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(First, I don't think we'll cross $100/bl in 2005 dollars in 2006.)

(Second, if there is a big bolus of inflation, that could change, so I'm using 2005 dollars as a reference.)

(Third, my prediction includes an estimated 12.5% inflation along with the demand increase in China, but a demand slowing in the US as we slide into recession.)

1. Highest price in 2006: October (of course) due to Hurricanes.  $84 (in 2005 dollars).  Accounting for 12.5% inflation (2005->2006), this could be nearly as high as $100 ($97.87), but I'm predicting it stays below $100.

1a.  Should it hit $100, both options on the CALL and PUT side will have a profound effect upon prices so you might see it BOUNCE off $100 before driving right through.

1b.  It won't stay above that point for long, again because of the unwinding of the options.  A lot of money will change hands, but we'll end up below that.  (In essence, crossing $100 will be because someone is trying to manipulate the market and make money on options.)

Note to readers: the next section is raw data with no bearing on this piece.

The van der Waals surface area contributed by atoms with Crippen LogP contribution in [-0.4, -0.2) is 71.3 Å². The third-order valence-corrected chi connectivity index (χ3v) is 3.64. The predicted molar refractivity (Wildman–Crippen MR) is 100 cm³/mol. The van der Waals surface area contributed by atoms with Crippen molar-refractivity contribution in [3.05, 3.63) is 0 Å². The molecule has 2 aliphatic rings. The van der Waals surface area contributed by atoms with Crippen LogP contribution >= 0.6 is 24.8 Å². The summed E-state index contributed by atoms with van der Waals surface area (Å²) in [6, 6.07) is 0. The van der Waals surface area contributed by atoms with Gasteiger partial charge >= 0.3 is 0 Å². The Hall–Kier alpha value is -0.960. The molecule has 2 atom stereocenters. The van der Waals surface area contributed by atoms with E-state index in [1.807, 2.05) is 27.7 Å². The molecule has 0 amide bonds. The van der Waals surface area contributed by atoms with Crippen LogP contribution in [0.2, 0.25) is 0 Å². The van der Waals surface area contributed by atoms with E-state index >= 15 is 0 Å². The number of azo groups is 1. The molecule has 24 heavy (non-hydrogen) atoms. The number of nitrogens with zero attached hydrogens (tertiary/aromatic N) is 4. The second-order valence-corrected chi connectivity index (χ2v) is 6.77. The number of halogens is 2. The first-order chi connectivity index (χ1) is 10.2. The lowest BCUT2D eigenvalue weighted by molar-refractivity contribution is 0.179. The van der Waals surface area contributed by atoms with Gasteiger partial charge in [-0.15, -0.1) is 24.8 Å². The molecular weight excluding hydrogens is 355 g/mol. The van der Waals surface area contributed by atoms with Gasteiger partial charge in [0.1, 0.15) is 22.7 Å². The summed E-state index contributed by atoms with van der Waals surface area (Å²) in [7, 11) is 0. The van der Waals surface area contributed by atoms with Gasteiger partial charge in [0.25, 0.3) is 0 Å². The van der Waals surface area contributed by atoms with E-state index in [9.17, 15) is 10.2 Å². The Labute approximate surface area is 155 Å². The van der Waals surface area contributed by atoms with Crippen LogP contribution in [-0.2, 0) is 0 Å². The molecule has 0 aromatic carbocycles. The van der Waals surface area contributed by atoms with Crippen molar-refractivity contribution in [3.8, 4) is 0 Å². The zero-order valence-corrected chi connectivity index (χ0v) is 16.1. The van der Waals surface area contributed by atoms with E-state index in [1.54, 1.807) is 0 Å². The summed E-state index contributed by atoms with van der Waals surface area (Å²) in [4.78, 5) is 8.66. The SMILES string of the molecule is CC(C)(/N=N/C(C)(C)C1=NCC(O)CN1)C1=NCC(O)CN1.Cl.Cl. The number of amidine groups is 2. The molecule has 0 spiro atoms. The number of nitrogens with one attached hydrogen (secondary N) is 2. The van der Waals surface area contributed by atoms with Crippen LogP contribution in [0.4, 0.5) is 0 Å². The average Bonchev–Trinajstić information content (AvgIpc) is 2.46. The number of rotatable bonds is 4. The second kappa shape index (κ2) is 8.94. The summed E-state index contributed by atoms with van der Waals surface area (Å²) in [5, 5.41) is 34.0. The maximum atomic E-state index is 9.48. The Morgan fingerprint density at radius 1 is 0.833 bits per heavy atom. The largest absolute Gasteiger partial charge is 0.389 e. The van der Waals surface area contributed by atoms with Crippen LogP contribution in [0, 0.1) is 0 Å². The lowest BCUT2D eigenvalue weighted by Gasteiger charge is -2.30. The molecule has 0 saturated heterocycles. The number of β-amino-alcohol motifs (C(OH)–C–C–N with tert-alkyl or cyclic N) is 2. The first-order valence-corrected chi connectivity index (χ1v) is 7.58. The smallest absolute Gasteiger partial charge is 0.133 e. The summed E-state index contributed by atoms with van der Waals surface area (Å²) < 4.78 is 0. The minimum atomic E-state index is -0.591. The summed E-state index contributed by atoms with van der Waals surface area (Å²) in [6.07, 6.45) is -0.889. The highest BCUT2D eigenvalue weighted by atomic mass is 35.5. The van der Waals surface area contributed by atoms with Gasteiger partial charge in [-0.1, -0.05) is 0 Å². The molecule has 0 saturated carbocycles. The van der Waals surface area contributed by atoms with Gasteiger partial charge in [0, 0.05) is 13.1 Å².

1. Year-end 2006: $91 (in 2006 dollars, or about $81 in 2005 dollars).

  2. Natgas BOE $115 (2006 dollars)

  3. $100/bl reached in August (AUGUST) 2007 at the first sign of a hurricane headed for the Gulf. (in 2007 dollars)

Notes:
  • Inflation is real and present.  Whether they measure it or not.  The lack of an M3 published measure is disturbing and makes me wonder about the wording of the FED's governers' statements.  

  • I expect a deep recession in 2007 -- so deep that some guys in China will be jumping out of buildings because they're too leveraged.  Not to the point of a depression, but a 1987-style correction.


Happy little moron, lucky little man. I wish I was a moron, my God, perhaps I am! -- Spike Milligan
by polecat on Wed Dec 28th, 2005 at 10:53:41 AM EST
Polecat, I asked some weeks back in another diary about the political/economic significance of stopping the M3 series. I explicitly asked "what are they hiding"? Maybe you'd like to elaborate?

A society committed to the notion that government is always bad will have bad government. And it doesn't have to be that way. — Paul Krugman
by Migeru (migeru at eurotrib dot com) on Wed Dec 28th, 2005 at 05:16:05 PM EST
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